BETRAYAL AS A TRAUMATIC STRESSOR
It’s easier to forgive an enemy than to forgive a friend. —William Blake
So what is betrayal? Well you certainly know it when you experience it. It is a gut-wrenching experience, a searing knife into your heart. You feel it before you even think about it. Then when you start thinking about it it plagues you day and night. Betrayal is treachery, deception, and violated trust. It can appear in as a broken promise, duplicity, lies, sexual affairs, and even affairs of the heart. The injury is so great some people seem to never recover.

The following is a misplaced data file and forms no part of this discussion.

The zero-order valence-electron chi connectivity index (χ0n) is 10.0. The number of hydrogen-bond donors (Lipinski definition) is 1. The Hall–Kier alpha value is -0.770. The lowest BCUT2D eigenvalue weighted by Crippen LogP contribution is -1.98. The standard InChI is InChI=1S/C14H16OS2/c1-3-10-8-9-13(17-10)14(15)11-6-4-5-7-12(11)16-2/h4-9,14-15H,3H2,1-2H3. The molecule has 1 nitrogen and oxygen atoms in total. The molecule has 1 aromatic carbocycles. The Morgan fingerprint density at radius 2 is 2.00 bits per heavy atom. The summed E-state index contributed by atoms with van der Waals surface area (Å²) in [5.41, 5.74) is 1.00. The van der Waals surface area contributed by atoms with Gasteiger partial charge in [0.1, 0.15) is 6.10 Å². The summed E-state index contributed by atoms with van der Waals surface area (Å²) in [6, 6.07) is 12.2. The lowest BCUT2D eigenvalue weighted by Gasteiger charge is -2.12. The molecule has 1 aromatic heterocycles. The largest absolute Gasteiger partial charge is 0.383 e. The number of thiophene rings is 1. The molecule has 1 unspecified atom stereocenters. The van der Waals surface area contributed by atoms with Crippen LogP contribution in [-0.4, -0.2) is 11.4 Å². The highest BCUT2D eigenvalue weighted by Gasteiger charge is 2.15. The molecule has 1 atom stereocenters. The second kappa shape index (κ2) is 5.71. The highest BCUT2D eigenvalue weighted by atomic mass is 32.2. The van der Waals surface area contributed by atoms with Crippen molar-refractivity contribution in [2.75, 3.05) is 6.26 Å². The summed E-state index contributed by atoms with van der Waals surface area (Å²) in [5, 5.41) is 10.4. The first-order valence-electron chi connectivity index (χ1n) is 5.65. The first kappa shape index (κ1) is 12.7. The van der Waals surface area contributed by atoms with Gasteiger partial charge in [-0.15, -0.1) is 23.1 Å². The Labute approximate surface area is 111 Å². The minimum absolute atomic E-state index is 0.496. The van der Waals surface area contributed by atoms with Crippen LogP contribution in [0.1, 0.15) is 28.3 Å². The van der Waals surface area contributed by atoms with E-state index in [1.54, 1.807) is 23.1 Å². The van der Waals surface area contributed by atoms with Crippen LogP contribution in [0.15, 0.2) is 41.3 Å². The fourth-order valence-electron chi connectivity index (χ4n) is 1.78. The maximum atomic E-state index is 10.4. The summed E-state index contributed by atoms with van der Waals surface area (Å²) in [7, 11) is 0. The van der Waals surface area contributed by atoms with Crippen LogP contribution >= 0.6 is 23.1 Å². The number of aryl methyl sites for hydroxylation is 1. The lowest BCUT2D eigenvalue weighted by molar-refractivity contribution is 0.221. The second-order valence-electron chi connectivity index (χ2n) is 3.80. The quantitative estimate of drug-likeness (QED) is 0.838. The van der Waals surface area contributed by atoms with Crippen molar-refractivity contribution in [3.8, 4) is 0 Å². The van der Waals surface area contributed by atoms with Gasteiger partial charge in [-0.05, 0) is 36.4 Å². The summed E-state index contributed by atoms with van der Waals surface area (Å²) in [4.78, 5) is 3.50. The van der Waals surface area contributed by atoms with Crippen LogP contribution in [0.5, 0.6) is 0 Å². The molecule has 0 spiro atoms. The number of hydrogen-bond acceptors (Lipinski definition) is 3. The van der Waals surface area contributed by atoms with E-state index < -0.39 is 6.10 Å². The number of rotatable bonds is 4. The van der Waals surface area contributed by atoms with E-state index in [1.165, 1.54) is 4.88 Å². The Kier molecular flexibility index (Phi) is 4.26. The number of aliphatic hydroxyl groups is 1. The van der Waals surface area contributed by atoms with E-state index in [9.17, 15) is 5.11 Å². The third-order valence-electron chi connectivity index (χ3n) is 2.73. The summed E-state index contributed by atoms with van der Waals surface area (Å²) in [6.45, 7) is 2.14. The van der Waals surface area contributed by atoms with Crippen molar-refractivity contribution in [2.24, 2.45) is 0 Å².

We are taught that to be truly happy in life we must learn to trust others. And so, often reluctantly, we let done our guard and we trust. When relationshipsbecome psychologically intimate, we have put our trust in another. We have made ourselves vulnerable to another person. We believe this person accepts us unconditionally, believes in us, and “has our back.” We cherish such a relationship because we believe our partner is understanding, faithful, and devoted in good times and bad. In a psychologically intimate relationship there is a powerful attachment and bond that is formed. Not only does this bond say to us we are understood, appreciated, and unconditionally accepted, it says we are safe. So powerful is this bond that there is evidence that the presence of a psychologically intimate partner can positively affect blood pressure and stress hormones. Psychologists have long known the deepest craving of human nature is the desire to be appreciated and to be safe.